Tribune News Service
Patiala, November 17
Farmers are queuing up in Patiala to approach traditional hunters to get rid of wild boars that destroy their crops. Ahead of the winters, farmers in the state are spending sleepless nights due to threat to their crops from the growing population of wild animals.
Their population has increased in the Kandi, Malwa and border belts with Anandpur Sahib, Ferozepur, Nawanshahr, Patiala, Ropar, Sangrur, Mansa, Ludhiana and the stretch adjoining the foothills of Shivalik being worst sufferers. According to farmers, the wild boars attack their crops at night. “These animals destroy more than they can consume. They aggressively charge at us, if stopped,” said Harpreet Singh from Anandpur Sahib.
“Getting compensation is a tough procedure and usually a majority of farmers use electricity fencing — a very inhumane method to kill the animals,” he added.
“We usually get in touch with a handful of hunters left in Punjab who save us and our crops from the wild boars, which usually attack in herds,” said another farmer, Barinder Singh.
“Besides vehicle and fuel, I have to arrange for food and weapons. Further, getting necessary permits from the Wildlife Department makes it tough for us as they demand land-related documents before we are allowed to shoot wild animals. Despite hundreds of farmers visiting me, I am able to help only a few of them,” said Balraj Ghumman, a traditional hunter. “I have already received requests from over 10 villages in Bhadson and Ropar,” he said.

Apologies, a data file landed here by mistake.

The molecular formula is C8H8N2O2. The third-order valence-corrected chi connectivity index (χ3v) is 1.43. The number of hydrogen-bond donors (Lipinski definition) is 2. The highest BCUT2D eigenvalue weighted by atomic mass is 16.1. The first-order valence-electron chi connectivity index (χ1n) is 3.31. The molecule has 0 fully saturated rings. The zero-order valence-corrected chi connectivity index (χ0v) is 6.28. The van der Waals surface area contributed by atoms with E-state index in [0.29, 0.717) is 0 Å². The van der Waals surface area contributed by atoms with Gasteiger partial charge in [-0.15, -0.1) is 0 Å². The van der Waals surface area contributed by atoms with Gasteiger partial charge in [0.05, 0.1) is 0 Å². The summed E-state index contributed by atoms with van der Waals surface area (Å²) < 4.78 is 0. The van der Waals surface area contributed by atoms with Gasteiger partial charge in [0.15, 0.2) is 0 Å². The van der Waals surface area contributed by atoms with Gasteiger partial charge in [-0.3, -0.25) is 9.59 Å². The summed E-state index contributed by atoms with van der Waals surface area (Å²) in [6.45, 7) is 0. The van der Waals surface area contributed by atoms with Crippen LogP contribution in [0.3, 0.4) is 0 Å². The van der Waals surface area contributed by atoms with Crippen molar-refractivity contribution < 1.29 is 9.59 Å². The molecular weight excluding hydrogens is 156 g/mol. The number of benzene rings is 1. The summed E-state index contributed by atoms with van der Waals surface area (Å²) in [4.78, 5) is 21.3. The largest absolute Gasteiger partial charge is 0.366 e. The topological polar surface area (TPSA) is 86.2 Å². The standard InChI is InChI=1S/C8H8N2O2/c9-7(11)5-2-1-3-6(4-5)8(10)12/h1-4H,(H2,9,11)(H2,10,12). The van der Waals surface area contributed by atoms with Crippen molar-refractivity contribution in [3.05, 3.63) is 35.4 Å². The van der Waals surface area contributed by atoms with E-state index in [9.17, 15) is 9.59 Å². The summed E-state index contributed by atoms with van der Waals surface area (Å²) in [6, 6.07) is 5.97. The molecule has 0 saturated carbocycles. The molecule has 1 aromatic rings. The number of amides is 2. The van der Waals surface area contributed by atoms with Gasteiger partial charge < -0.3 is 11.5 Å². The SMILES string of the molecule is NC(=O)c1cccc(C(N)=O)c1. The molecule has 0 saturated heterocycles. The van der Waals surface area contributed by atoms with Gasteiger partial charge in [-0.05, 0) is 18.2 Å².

However wildlife conservationists opine that culling is no solution and perhaps compensation claims should be simplified. Jaskaran Sandhu, Member, Punjab State Board for Wildlife Preservation, said they were aware of the issue and would soon take up the matter in their next meeting.
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